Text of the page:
"I've had incredible experiences up there - I've encountered incredible souls. It' s the peace you have when the material things of life are a given. The Swedes have an expression: life is "self-evident". It's a sense that nothing will change because it's always been that way.
"It's a total contrast to here. Peace allows you to get on with other things. Here we're just fighting for survival."
Jennifer and Anders live in a village in beautiful, forested Dorlana province , where they hold summer courses for people searching for enlightenment.
"People come - some of them from other parts of Europe - to sing and walk," she says. "It's sharing on a deep level, but there's no agenda. We just sing beautiful songs from all over the world - from the Sufi, the Bahai, the Mystic Christians, the African traditionalists, the Amer-Indians.
"And we have these walks through the forest for anything from seven to 21 days - it's like a pilgrimage."
Spiritually, Jennifer describes herself laughingly as "on my knees crawling, mostly", but in her it's easy to see what people mean when they talk about an "old soul". Through her eyes, something as high on the stress scale as moving house is an exciting opportunity to "unpack your own life".
"I don't have a system, I don't have a theology," she says, "but I have a strong relationship with God, or energy. It's not like God is something outside ourselves, but we need to work spiritually in an integrated way - not separate spirit as something higher and outside ourselves."
She was the single parent of Ralph in her parliament days and she and Anders had a son, Gabriel, in South Africa just before they left. Jennifer's third child, Johanna, born in Sweden three and a half years ago, has Down's Syndrome.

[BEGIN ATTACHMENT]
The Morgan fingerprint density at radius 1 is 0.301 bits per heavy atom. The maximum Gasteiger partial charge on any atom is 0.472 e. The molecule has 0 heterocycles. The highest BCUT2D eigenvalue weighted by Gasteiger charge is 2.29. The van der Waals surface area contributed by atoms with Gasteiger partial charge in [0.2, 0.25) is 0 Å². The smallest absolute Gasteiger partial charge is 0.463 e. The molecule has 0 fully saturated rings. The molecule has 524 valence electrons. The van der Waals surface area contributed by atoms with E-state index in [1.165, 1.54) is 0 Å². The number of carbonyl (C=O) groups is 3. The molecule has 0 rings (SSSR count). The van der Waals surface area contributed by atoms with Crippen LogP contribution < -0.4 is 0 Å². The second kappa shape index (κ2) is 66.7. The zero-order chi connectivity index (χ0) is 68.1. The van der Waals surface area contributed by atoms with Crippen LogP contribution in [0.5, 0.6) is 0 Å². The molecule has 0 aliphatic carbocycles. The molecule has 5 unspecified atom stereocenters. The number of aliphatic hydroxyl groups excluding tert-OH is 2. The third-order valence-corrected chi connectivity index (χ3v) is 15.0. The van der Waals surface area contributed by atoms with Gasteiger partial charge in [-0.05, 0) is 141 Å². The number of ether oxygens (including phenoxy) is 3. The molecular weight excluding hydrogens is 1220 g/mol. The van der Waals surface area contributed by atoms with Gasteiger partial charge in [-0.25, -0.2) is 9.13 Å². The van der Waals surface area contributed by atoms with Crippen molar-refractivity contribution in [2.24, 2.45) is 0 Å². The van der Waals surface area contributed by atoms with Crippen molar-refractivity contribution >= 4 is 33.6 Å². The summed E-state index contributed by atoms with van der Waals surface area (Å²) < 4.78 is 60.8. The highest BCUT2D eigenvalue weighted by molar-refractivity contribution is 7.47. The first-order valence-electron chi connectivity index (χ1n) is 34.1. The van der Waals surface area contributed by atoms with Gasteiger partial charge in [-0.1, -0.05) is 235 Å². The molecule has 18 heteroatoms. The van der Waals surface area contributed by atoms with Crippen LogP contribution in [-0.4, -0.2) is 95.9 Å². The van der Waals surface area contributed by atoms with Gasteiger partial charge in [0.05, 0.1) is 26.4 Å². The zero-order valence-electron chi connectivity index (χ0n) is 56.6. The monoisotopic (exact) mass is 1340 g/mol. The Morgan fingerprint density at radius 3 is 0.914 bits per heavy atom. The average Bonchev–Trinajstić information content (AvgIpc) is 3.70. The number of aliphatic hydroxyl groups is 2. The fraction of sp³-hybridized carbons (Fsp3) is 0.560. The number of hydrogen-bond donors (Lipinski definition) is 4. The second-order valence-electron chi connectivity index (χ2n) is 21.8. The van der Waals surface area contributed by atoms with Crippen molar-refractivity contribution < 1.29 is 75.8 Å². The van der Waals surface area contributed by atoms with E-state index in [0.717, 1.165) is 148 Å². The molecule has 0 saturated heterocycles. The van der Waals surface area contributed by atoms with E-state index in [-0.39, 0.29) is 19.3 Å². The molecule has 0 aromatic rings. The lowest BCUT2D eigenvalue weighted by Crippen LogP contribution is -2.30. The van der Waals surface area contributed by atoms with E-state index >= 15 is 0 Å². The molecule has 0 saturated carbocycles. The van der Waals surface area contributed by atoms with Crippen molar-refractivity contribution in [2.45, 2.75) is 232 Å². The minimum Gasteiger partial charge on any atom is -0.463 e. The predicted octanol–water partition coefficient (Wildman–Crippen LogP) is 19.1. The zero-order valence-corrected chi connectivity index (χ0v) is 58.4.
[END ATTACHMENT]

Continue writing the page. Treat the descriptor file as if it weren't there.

"When it comes to learning, she's my deep teacher, in her innocence and her unconditional love," says Jennifer.
"She's a little miracle child. I'm shooting her life on camera, and I hope in a few years to have enough material to edit into a programme about Down's Syndrome. Upside Downs. Or the Dance-Sing-Drone, as we call her.
"She has turned everything upside down - everything I read about Down's kids - and I want to help other parents. Anders and I were joking that if we ever had another kid (and we won't - we have enough, with three) we would have an amniocentesis and if it was anything but Down's, we would send it back!
"Johanna is a highly emotionally intelligent being. Sweden provides incredible support: she has a personal assistant at school, and a co-ordinated team of people looking after her development.
She is grateful for the chance Sweden has given her children to grow up free and fearless, and she has deliberately not turned the home she still has in Jeppestown, central Johannesburg, into a burglar-barred fortress. It is occupied by an extended 'family' of assorted friends who form her support system when she's here, and her children adjust seamlessly.
"They are chameleons," she says. "Ralph was born here before I met Anders and he loves this place. Gabriel was born under Table Mountain. We planted a yellowwood tree for him where I buried the placenta. It's his tree, we talk about it - it's part of the mythology of our family.
"Gabriel said to me the other day, 'Mom, you're a crazy African woman!'
"I nearly fell off my chair. He's incredibly astute!"
Jennifer will be performing at the Dorp St Theatre, Stellenbosch, on Sunday evening, December 9, and at the Cabaret Cafe at the Theatre on the Bay from December 12-15.